Superbosses | Book Review
Sydney Finkelstein’s meticulously researched masterwork, subtitled How Exceptional Leaders Master the Flow of Talent, is a necessary resource for anyone concerned about developing people and teams.
Tracing talent sources, Finkelstein notices (p. 3) genealogical “trees:”
“If you looked at the top fifty people in these industries, you would find that perhaps fifteen or twenty had once worked for or had been mentored by one or a few talent spawners – or ‘superbosses.’”
Found in numerous industries and fields, Finkelstein focuses on a primary list of eighteen: Lorne Michaels, Ralph Lauren, Jay Chiat, Larry Ellison, Bill Walsh, Jorma Panula, Bob Noyce, Bill Sanders, Miles Davis, Michael Milken, Michael Miles, Alice Waters, Norman Brinker, Roger Corman, Julian Robertson, Gene Roberts, George Lucas, and Tommy Frist.
Rather than Bossy Bosses (e.g. Donald Trump), superbosses look fearlessly in unusual places for talent and lavish responsibility on inexperienced protégés, taking risks that seem foolish to others (p. 6). Finkelstein notices many of the best bosses today tend to think of themselves as professional managers (p. 7), not leaders, and confesses his biggest discovery over time studying organizations is it really is about the people (p. 9). Finkelstein’s work systematically and empirically studies what really motivates, inspires, and enables others to achieve their full potential.
Chapter one defines superbosses and the following seven chapters (p. 9) offer a “superboss playbook – or the techniques, mind-sets, philosophies, and secrets the world’s best bosses use and other’s don’t.” Each playbook chapter concludes with useful application (…like a superboss) ideas.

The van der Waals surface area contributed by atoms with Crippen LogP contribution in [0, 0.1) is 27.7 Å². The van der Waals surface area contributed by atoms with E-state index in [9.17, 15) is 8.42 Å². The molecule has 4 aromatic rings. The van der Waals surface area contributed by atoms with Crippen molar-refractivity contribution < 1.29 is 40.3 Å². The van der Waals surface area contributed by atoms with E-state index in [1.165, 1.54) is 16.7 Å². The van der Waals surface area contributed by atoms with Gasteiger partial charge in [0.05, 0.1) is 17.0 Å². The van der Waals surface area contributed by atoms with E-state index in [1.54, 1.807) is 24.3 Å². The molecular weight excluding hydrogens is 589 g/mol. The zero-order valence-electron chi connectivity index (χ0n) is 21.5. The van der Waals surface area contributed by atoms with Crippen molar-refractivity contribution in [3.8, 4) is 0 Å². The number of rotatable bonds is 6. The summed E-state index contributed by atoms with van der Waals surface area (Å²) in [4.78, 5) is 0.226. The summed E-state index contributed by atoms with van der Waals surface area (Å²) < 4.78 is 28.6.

Superbosses (pp. 14-15) fuel the talent for an entire industry by making other people successful. They can make any organization attractive (p. 18), quantitatively (tally successful protégés) and qualitatively (boss’s reputation). Finkelstein cites Bill Walsh as an excellent controlled environment case study (pp. 16-17), producing a dominant number of National Football League (NFL) coaches.
“If you’re a senior leader interested in creating a never-ending pipeline of world-class employees, these are the kinds of bosses you want to seek out, support, and multiply in your organization.” (p. 21)
Superbosses fall into three distinct patterns: Iconoclasts, who care about their work and their passion, such as Miles Davis, and are often artistic. Next are the Glorious Bastards, who care solely about winning, and know they need the best people to win, such as Larry Ellison, who has spawned a breadth of talent in Silicon Valley. Last, are the Nurturers, or activist bosses, who consistently guide and teach their protégées, such as Bill Walsh (pp. 25-29).
All superbosses hold common character (leader) traits including extreme self-confidence (fearlessness), competitiveness, imagination (visionary), integrity (core vision or sense of self) and authenticity (pp. 30-31). Finkelstein discovers they had their own unique and often counterintuitive (p. 34) behaviors – a clear, powerful “playbook.”
Showcasing the common habits of superbosses, Chapters 2-7 align strongly with coaching and use of one’s Personal Leadership Philosophy, and form this review’s focus.
Finkelstein recognizes superbosses deeply know their employees or team members, in stark contrast to (think Undercover Boss) clueless, distanced bosses, their complete antithesis (p. 110). Similarly, traditional managers (p. 111) often talk about coaching, but don’t actually spend their time that way. At a minimum, any leader must include coaching as a High Payoff Activity. Going further, superbosses disdain anything that might create (p. 113) physical or even emotional distance (e.g. corporate perks) from those in their charge.